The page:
A Mass Culture

It was the dinner-table discussion time. The group of young women that we were, many topics of versatile genres usually did the rounds. However for the past few weeks, one predominantly over-shadowed the rest – the topic about life in a leading multi-national software corporation, which according to them, was recruiting “45,000” graduates in this season alone. Since, all of them except the one who wrote this article, were recruited in this “dream company”, it was inevitable that talks be inclined towards this topic for a while.

A brief content analysis of their exchange of stories would yield many little snippets of information – the strict culture there, the hectic schedule, the incessant battery of tests, the amazing star-hotel ambiance and infrastructure,
multi-cuisine food and even about one ghost that was supposedly haunting the place. Well, must be a very software-dedicated ghost, I presume.

However,deeper observation would clearly reveal that underlying the multitude of ideas, there was one emotion spread strongly across the participants that just could not escape notice – a feeling of being the “special” one. It can be
interpreted as a mixed repertoire of relief, pride, joy and excitement. Then, one turns to me and remarks, “But well, I got to admit, I admire this girl. I could have never refused an offer from a leading software firm and
joined a J school instead!”

The writer, at this point, wished to clarify that the above statement was not inserted into the passage as a means of vanity or ‘ego-boost’. Hell, who was I kidding? I would have been glad to have taken that offer. I remember the evening when the company came to college and recruited 256 of us in a day.There was celebration all around and I felt the same – relief, pride, joy and excitement. Indeed, huge amounts of them all. For weeks before that, I was ‘googling’ on how to write the ‘perfect’ resume, give the ‘perfect’ interview and tell the ‘perfect’ answers. I should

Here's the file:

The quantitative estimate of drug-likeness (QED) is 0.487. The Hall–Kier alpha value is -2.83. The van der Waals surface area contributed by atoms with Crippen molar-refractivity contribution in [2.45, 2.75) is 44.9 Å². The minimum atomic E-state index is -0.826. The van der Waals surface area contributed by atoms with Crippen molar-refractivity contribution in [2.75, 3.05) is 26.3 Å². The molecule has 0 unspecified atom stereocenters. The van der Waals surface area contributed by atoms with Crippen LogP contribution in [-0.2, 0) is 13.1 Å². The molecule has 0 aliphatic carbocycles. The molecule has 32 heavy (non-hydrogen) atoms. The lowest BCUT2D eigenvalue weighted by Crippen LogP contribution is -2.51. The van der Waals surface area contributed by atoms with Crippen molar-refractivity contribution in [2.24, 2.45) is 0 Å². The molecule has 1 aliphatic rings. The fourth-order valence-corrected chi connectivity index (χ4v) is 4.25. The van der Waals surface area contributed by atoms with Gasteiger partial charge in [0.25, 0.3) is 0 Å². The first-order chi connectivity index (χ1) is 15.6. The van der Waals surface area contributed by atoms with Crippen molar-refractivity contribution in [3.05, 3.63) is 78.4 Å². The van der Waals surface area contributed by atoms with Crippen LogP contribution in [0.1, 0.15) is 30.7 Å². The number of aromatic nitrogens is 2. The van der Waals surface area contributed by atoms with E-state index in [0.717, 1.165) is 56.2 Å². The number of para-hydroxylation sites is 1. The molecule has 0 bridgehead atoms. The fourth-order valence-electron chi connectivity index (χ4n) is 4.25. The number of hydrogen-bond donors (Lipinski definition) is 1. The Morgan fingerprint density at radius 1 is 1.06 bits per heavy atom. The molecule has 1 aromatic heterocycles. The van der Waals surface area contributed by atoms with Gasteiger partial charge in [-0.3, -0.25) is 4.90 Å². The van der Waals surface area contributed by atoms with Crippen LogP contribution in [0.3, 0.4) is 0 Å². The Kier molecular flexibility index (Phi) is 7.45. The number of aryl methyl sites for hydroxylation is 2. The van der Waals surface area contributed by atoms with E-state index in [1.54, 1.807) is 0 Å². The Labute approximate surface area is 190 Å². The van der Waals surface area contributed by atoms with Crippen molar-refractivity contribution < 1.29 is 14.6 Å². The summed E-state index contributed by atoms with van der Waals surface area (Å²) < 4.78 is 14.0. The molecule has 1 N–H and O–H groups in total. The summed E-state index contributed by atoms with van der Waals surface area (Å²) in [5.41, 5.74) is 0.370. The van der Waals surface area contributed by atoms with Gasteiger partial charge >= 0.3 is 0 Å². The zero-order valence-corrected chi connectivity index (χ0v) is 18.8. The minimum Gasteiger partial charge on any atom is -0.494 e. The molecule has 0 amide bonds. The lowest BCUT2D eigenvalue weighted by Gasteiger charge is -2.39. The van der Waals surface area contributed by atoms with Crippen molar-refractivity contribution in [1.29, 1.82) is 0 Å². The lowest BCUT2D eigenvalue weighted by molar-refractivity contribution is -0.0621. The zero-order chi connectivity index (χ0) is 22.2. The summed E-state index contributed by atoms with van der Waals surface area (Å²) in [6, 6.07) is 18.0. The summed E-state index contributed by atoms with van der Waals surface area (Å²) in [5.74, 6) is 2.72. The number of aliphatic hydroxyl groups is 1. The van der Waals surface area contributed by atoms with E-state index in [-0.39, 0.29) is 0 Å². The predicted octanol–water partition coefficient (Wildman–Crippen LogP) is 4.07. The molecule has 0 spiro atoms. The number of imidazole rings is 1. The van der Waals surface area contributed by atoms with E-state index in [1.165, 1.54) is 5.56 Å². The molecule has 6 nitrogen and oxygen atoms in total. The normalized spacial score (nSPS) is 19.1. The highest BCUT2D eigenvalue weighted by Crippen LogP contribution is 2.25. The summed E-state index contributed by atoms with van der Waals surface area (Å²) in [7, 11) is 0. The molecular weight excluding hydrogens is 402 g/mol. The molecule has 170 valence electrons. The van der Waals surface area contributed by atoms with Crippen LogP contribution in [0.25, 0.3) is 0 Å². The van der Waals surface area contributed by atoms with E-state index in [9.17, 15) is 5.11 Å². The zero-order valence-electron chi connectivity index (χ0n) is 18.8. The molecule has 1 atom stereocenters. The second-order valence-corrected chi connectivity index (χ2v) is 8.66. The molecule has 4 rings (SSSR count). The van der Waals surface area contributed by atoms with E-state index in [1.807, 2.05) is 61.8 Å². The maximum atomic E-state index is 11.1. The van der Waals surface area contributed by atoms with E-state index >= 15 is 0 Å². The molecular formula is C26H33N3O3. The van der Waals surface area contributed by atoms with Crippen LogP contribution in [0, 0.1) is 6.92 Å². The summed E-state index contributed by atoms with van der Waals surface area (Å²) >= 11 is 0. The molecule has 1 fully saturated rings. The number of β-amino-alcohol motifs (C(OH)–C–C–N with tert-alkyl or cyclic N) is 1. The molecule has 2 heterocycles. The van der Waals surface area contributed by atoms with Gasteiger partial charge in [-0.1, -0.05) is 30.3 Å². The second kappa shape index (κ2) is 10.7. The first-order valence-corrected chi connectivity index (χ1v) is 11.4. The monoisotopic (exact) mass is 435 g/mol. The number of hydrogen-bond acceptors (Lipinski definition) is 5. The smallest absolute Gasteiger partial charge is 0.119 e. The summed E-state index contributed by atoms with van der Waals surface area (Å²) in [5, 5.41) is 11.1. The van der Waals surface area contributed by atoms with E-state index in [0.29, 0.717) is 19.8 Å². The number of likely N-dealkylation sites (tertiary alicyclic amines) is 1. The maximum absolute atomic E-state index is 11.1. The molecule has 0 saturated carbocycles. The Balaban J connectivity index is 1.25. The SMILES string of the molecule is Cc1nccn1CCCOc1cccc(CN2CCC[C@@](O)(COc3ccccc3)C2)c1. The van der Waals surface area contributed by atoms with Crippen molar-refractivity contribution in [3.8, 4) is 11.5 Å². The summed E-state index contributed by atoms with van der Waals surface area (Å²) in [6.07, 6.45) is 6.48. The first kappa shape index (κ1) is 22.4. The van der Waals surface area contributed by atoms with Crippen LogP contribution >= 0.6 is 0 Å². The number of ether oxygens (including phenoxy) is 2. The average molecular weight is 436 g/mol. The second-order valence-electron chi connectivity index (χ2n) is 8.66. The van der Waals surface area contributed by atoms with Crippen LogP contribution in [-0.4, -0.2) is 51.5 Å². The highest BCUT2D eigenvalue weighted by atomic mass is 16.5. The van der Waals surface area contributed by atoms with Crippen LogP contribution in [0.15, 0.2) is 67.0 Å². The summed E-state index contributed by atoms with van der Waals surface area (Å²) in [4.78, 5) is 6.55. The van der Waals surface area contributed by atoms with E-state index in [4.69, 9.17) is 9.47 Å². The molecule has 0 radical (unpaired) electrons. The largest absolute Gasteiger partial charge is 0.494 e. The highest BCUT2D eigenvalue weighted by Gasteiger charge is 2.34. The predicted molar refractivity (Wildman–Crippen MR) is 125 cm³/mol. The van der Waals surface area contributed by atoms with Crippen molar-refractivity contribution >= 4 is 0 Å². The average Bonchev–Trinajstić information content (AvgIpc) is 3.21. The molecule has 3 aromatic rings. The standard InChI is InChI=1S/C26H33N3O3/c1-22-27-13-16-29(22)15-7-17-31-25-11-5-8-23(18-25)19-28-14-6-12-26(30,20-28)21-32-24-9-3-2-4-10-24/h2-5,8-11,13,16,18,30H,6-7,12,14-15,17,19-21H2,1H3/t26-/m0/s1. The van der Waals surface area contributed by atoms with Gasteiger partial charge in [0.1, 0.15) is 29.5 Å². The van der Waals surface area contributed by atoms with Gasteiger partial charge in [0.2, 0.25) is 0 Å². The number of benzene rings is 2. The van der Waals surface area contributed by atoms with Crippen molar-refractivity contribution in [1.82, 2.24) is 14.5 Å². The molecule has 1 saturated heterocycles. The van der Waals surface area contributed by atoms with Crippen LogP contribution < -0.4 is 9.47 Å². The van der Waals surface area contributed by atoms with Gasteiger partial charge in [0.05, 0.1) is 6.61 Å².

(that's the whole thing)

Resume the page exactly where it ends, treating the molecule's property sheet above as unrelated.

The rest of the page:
have known then, that it was my moment of induction into the ‘mass society’.

I can never blame these girls. It is not that I am radically different from them. I could never even blame the many suicides that happen across these intensive ‘training camps’ in the companies every year. If there is one thing that the software boom has primarily done to our psyche, it is that it has told us – “A quick easy way to happiness is now
possible!” They have transferred the desi version of the ‘American dream’ to all of us.

Perhaps a couple of decades ago, it would have been unthinkable that we could get a five figure salary right after we stepped out of the gates of the institution. Hence, one never created the desire in himself in the first place. He went
for what he wanted – he knew that it was the only way that he would see through it till the end and land a job. Today, the industry dictates what we study. Engineering is not a stream of study but merely a route to the IT industry.

And on the placement day, we come forward carrying not just the burden of the dreams sown by us for the past four or five years but under the weight of the dreams sown by our entire family. To know that it is possible to get 30k after
education and know that many others are commanding that salary and then not do so, is the surest route to worthlessness, guilt and shame and hence, we want to keep up.

And the process doesn’t stop with getting into the company – in fact, it is just the beginning. After that is the pressure to stay conformed, obey, and sustain the dream. Fashion, film and cricket help to distract us from the painful
reality of belonging to the herd.

This post is not a take on those working in the sector; to label or criticize them. Many of you might love what you are doing. That is great! A few of you might loathe what you are doing. That is okay too. Every industry has its share of boredom. Yet, a handful of you (or perhaps more) might have a nagging thought that there is something else you believe in and are capable of but remain prisoners of the trap of ‘stability’ as defined by the society. Perhaps this one is for you all. I am not asking you to quit, for I have no alternative to suggest to you. Surely, I can’t give you a job. I am simply asking you to be more and more aware of this nagging thought – accept it instead of pushing it
away and one fine morning, you will just know what to do. The answer will come to you.

Had I been a guy, no doubt, I would have been writing this post as a software firm employee. My gender gives me the liberty of choice. I am also perhaps confident of my abilities – abilities such as fluency in language, which again
was a gift of coming from an upper middle class family.

Sinduja Ragunathan